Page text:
The process of becoming accredited
Feedback also revealed a 50:50 split on how easy (or not) installers found the accreditation process, and out of those, over 18% thought the process was expensive.
The survey revealed that installers used a range of TrustMark scheme operators such as HIES, NAPIT, NICEIC and RECC, with 62.5% happy with the support provided.
Customer – demand and guidance
Customer demand for work
The survey revealed that 50% of installers were currently struggling with capacity for work under the Green Home Grants Scheme. 25% were ‘very busy’ leaving just 25% ‘quiet’ or with ‘no enquiries at all’.
“We can’t manage enquiries and that seems to be an issue with customers saying that they can’t find anyone to get a quote. Need more suppliers and more time to do the work.”
The majority of customers have had difficulty with the Green Homes Grant Scheme – 56.3% experienced difficulty around applying for the scheme and 43.8% found it difficult to get information about the scheme.
One of the driving reasons behind launching the scheme alongside environmental targets was to also create more jobs within the industry. However, only 25% of those surveyed have to date employed more staff as a result of the scheme.
“As to the question are we employing more staff this may be an option as we are certainly getting lots of enquires, however, it is not so easy to get competent qualified staff.”
The measures or combination of measures installers thought were in most demand were:
Air source heat pumps (56.3%)
Solar thermal (56.3%)
Ground source heat pumps (25%)
Heating controls (6.3%)
Additional comments from installers
“Companies like mine that have been operating competently installing thousands of properties, having achieved Trustmark, installing a BBA approved product, FCA regulated, Checkatrade and TrustPilot reviews open for investigation should not have to spend thousands more to install under this scheme. Why are only 1000 companies onboard across all products, because companies can’t be bothered with all the red tape.”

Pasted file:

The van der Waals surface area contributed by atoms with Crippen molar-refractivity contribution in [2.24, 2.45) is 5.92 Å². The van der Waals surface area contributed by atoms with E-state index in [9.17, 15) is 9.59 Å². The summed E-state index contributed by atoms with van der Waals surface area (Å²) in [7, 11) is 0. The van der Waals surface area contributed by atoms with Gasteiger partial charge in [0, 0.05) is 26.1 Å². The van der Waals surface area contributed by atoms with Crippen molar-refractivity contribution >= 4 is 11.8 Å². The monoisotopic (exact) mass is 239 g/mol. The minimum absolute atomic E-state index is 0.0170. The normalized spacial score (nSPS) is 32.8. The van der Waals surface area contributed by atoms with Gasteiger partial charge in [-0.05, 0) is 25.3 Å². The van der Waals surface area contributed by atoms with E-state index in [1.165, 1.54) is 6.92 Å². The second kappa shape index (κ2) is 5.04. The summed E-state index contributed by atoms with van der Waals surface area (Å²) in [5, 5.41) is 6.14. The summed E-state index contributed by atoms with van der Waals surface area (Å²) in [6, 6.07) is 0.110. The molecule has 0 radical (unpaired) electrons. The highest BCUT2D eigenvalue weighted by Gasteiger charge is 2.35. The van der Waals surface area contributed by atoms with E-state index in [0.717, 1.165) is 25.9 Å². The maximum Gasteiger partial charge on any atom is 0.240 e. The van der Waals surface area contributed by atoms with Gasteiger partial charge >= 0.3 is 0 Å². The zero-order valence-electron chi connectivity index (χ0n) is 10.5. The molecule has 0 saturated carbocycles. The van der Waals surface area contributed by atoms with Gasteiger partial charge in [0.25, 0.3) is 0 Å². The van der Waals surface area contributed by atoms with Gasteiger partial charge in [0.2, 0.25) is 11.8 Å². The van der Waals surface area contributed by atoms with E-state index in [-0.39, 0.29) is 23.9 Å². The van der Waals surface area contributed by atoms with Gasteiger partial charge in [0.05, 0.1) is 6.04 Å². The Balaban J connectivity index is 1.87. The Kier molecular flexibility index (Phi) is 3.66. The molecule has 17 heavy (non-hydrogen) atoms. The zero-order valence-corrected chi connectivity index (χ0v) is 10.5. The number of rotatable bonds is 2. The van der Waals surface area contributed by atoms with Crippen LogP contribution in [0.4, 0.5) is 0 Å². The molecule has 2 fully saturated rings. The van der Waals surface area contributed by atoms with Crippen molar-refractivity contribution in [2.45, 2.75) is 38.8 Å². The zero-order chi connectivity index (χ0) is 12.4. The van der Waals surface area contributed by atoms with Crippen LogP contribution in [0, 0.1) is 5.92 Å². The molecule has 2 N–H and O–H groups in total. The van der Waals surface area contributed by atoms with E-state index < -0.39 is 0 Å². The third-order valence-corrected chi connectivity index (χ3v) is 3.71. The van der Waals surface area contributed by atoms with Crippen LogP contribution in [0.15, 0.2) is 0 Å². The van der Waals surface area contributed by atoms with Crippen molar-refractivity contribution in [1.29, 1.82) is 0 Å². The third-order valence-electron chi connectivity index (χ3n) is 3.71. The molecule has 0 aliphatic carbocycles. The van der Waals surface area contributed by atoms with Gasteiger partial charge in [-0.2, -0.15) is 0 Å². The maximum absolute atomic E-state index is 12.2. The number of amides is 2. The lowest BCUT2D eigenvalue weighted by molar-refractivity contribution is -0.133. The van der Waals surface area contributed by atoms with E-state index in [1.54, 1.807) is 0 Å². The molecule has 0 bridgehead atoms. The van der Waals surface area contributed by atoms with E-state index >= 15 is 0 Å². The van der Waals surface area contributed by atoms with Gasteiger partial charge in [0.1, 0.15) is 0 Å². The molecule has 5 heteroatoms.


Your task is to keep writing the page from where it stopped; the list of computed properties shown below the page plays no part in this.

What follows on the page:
“Consumer needs more to be able to tap into local approved tradesman and companies who have a good Trustmark review and are members of a recognised trade association and allow these installers to be considered so the work done is of a high quality with a professional back up service.”
“Good plan with bad planning. The scheme rules should have been released before the scheme opened. For consumers and installers.”
“As a secondary measure installer, the time scale was not long enough the ensure that we would get paid. Not enough guarantee for the installer when primary measures had to be completed and redeemed. We would not want to start an install if the primary measure meant we could not complete in time but the customer would not pay us if that was to happen.”
“The scheme prevents compliance with MCS rules but seemingly nobody has picked this up yet.”
“Limited in scope – would be better if included solar PV to promote the government’s own objectives.”
“I think the RHI is enough and allowing cowboys to install heat pumps on low income properties is a mistake.”